European Union Politics

Palgrave Foundations Series

by John McCormick

Chapter 13: The European Court of Justice

Return to full list of chapter notes.

The European Court of Justice does not much make the news, and yet its role in European governance is critical: its task of making sure that the terms of the treaties are respected, understood and applied as accurately as possible has made it essential to the process of integration. As the judicial arm of the EU, it has made decisions that have expanded and clarified the reach and the meaning of the EU, that have established key principles (such as direct effect and the supremacy of EU law), and that have helped transform the treaties into something like a constitution for Europe. It is one of the most clearly supranational of EU institutions.

Headquartered in Luxembourg, the Court has three parts. The Court of Justice works as the final court of appeal on matters of EU law, and is helped by the General Court, created in 1989 to deal with less complex cases, and by the EU Civil Service Tribunal, created in 2004 to deal with staff matters. The two upper courts each have 27 judges while the Tribunal has seven, all of them appointed for six-year renewable terms of office. And while it is an entirely separate institution, the work of the European Court of Human Rights cannot be ignored, because its rulings have had important judicial implications for the EU.

The treaties may not be a constitution as such, and the Court of Justice may not fit the definition of a typical constitutional court (because there is, formally, no EU constitution), but the authority and efficiency of the European institutions has depended heavily on the Court clarifying the meaning and effects of EU law. Its decisions have had an influence on matters as varied as the single market, competition policy, human rights, gender equality, and external trade.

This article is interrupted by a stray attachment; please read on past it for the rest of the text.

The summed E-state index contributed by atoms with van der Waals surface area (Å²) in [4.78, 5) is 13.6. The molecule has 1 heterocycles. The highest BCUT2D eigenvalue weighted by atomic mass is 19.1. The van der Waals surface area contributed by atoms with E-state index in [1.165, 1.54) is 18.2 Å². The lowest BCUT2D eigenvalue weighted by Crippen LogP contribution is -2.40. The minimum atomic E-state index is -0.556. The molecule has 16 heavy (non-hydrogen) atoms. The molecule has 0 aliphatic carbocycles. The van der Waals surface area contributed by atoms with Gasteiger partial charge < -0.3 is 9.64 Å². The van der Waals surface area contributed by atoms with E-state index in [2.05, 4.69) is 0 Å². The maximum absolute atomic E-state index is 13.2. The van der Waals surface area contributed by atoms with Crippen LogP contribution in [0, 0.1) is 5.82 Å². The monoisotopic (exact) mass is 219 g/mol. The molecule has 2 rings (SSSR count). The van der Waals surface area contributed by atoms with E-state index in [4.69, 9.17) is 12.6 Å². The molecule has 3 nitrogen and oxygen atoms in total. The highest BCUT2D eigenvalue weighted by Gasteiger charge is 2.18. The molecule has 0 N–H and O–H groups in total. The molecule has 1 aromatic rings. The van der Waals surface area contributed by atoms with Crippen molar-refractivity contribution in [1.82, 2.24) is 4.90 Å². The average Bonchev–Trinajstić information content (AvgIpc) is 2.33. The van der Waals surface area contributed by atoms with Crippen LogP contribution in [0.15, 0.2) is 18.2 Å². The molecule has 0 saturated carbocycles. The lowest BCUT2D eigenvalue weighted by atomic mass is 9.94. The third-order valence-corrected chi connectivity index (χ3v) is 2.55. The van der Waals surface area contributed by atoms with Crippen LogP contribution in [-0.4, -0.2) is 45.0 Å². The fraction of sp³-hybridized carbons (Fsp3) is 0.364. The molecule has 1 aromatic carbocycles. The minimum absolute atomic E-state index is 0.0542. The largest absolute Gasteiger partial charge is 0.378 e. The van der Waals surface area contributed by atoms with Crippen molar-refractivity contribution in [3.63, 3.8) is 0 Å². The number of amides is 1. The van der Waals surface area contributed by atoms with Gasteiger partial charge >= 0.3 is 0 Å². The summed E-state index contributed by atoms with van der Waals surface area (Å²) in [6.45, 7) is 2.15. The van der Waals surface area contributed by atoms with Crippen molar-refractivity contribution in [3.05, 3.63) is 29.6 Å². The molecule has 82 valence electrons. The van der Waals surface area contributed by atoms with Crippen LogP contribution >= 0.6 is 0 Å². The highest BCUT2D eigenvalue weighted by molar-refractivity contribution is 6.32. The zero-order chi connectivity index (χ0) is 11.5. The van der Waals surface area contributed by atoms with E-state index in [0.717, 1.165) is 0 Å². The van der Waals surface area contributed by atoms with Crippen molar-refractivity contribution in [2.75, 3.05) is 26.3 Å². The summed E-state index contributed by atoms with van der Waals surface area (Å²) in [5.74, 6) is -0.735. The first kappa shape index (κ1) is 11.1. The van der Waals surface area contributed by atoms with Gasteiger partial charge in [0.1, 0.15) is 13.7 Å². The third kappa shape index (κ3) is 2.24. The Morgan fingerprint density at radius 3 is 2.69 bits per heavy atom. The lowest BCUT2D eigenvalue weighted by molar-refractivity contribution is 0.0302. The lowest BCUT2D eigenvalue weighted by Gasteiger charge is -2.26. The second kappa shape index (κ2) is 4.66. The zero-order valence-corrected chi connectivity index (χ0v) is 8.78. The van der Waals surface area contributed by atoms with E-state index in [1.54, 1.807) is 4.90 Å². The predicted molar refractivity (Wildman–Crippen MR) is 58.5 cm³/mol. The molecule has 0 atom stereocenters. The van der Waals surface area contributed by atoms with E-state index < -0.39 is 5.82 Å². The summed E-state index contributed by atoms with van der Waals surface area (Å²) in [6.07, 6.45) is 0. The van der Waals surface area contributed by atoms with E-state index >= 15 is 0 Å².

• The European Court of Justice (headquartered in Luxembourg) is the judicial arm of the European Union, responsible for clarifying the meaning of the treaties and for issuing judgments in disputes involving EU institutions, member states, and individuals affected by EU law.
  • The Court is the least known (and least controversial) of the EU institutions, and yet it has made numerous decisions that have clarified the meaning of integration and have established critical legal principles, such as direct effect, the supremacy of EU law, and mutual recognition.
  • The Court consists of 27 judges appointed for six-year renewable terms by ‘common accord’ of the member states. There is no approval process involving the European Council or the European Parliament.
  • The Court is headed by a president elected to three-year renewable terms by the judges from among their number.
  • The judges are assisted by eight advocates-general charged with reviewing cases as they come to the Court and with delivering independent opinions.
  • Below the Court of Justice there is a General Court that is the first point of decision on less complicated cases, and an EU Civil Service Tribunal that takes cases involving disputes between EU institutions and their staff.
  • Court actions are either preliminary rulings (where national courts ask for a ruling on a matter of EU law arising in a national court case) or direct actions (when a dispute between two parties is brought directly before the Court).
  • Although it is an independent institution, the work of the Strasbourg-based European Court of Human Rights has an important bearing on EU law.